April 09, 2014

A scary business

I mentioned earlier that I just got around to reading Laurence Leamer's The Price of Justice: A True Story of Greed and Corruption, about WV's adventures in Masseyland. Here's a paragraph that jumped at me:

Blankenship and his cohorts made it a scary business to live in West Virginia and dare to suggest that the state could no longer be so dependent on coal for economic growth. Not a single major politician in the state directly faced the realities of a declining coal industry and a future in which, if the state's leaders did not wake up, the historic coal fields would be nothing but wastelands of the lost and the left behind. Politicians knew if they offered even the mildest criticism, the coal industry would immediately vilify them as traitors and look for ambitious candidates to challenge them. There would be no easy solutions and no technical magic wand that could place mini-Silicon Valleys, for instance, up mountain hollows--but no one was asking the questions that had to be asked.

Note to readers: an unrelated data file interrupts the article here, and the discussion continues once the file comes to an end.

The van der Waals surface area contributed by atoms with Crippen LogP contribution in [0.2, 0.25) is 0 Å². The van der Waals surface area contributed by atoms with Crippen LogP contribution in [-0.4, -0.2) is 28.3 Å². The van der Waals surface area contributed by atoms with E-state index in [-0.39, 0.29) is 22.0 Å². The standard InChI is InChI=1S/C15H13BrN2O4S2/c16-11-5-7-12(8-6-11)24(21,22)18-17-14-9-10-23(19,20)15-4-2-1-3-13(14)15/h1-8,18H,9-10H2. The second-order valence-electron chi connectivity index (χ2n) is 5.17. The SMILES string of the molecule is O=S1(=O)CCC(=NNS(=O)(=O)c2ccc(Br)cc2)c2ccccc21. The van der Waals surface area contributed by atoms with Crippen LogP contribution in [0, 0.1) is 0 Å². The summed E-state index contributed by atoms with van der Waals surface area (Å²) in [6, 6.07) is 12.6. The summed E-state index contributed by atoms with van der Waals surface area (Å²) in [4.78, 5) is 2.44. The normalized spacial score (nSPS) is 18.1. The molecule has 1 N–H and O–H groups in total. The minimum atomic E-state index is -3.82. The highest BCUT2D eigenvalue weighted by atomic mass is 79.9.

I would say there there were some exceptions, such as Senator Byrd in his last years or Senator Rockefeller as he approaches retirement. There are even some state legislators who want to move in a post-colonial direction. But overall the paragraph stands.

HERE'S A SURPRISE. The rich rule.

ON THE BRIGHT SIDE, nonviolence trumps violence when it comes to making revolutions.

SPEAKING OF VIOLENCE, this item argues that climate change is just that.

DOING THE NUMBERS. Here's a look at health care reform enrollment.


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